BEIRUT - About 55 percent of all casualties at the Beirut Government University
Hospital are children of 15 years of age or less, hospital records show.
"This is worse than during the Lebanese civil war," Bilal Masri,
assistant director of the hospital, one of Beirut's largest, told IPS Monday.
Not only are most of the patients children, but many of the injured have been
brought in serious condition, he said. "Now we have a 30 percent fatality
rate here in Beirut. That means that 30 percent of everyone hit by Israeli bombs
are dying. It is a catastrophe."
The fatality rate was high, he said, "because the Israelis are using new
kinds of bombs which can enter shelters. They are bombing the bomb shelters
which are full of refugees."
Masri told IPS that he believed so many children were becoming casualties because
of the "widespread and indiscriminate nature of the bombings" and
because "children are least able to run away when the bombings commence."
This new 544-bed hospital was forced to open its emergency room six months
early due to the current crisis. The hospital has had to handle "scores
and scores" of casualties, according to the assistant director.
Masri said he had barely slept in the 13 days since the Israeli bombing of
Lebanon began. His hospital, he said, was functioning with only 25 percent staff
because "most are now unable to get here because so many roads and bridges
are bombed. Those who are here are eating, sleeping and living here 24 hours
a day because if they leave they fear they may be unable to return."
On Sunday, Jan Egeland, the United Nations emergency relief chief, toured the
devastated areas of south Beirut. He described what he saw as "horrific"
and said the destruction "makes it a violation of humanitarian law."
Egeland said UN supplies of humanitarian aid would arrive within the next few
days, but "we need access," and "so far Israel is not giving
Aid is now a matter of life and death. Masri said his hospital would soon begin
to run out of medicines and supplies.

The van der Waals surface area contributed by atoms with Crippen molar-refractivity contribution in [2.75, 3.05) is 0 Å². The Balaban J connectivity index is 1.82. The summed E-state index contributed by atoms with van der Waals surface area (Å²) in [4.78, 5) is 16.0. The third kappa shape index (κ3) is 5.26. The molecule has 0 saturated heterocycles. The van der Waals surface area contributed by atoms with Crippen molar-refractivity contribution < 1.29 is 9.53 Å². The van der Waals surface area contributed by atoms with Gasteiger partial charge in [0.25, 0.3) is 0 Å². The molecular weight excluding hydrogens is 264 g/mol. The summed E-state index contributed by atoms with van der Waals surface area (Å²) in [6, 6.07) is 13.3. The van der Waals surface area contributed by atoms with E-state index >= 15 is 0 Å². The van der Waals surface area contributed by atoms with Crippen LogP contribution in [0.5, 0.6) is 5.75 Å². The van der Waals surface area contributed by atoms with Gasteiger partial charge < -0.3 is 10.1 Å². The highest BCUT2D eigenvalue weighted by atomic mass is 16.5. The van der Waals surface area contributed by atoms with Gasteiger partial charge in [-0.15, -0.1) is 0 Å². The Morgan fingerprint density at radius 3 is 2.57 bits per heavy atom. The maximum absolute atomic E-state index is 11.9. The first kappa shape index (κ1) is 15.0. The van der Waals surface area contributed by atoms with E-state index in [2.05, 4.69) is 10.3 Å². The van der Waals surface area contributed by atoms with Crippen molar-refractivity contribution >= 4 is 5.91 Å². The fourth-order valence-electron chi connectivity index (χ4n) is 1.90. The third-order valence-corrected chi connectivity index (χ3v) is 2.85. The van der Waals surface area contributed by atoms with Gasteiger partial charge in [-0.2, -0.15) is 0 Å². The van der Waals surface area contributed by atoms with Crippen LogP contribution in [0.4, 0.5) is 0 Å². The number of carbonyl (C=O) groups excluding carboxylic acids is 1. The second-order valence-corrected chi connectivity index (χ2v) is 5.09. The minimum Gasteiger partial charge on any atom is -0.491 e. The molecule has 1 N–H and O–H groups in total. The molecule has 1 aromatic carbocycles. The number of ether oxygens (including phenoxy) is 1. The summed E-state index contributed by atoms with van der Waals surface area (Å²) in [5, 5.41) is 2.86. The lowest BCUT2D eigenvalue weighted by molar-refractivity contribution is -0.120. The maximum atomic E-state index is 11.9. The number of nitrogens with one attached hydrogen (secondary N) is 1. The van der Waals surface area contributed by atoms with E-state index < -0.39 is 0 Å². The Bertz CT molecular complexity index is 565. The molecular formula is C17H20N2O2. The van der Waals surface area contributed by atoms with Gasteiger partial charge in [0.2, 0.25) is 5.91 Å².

"We are concerned about what is to come because we cannot continue at
this rate," he said. "Already we've had to go to the Ministry of Health
to get extra supplies. If the UN succeeds in opening safe passage from the south,
we will be deluged with patients."
Masri said hospitals in Sidon and other southern cities are overwhelmed with
patients, who are being treated in the corridors and lobbies.
According to Masri, many of the injured there are suffering from the impact
of incendiary white phosphorus. The Lebanese Ministry of Interior has officially
said that the Israeli military has used this weapon.
"We don't know why we aren't getting help from the International Committee
of the Red Cross," Masri said. "The Lebanese Red Cross is helping
us the best they can, but no foreign agencies are helping us. Why not?"
As the IPS correspondent was speaking with the assistant director, an enraged
man was led out by several security guards. His wounded son had just been discharged.
"I want my son to stay here because we have no place to go," the
man was shouting. "Our home has been flattened. If we leave here we must
go to a refugee camp in a school, or sleep on the dirt in a park. I demand you
allow us to stay here."
People are furious about the high number of casualties among children. Mariam
Mattar, a 50-year-old mother sitting on a mattress in a park in central Beirut
along with hundreds of other refugees from southern Beirut, said no home there
"We left our house because they are bombing everything in the civilian
neighborhoods," she told IPS. "They are killing all our children.
What human would ever do this kind of thing?"
They had moved to central Beirut because it was safer. But living out in the
open has meant another kind of hell. "We are without our shoes even. We
are living in the dirt. Would Israel allow her children to live like this?"
she asked, pointing at her bare feet.
She pulled a little boy towards her and said, "What have these children
done? The other children who didn't escape are rotting under the destroyed buildings
as we speak."
Israeli war planes roared above as several refugees spoke with IPS.
"We are very afraid from all the bombings," Ramadan, a 12-year-old
boy in the park said. "I hope they stop. This is all we want now."
(Inter Press Service)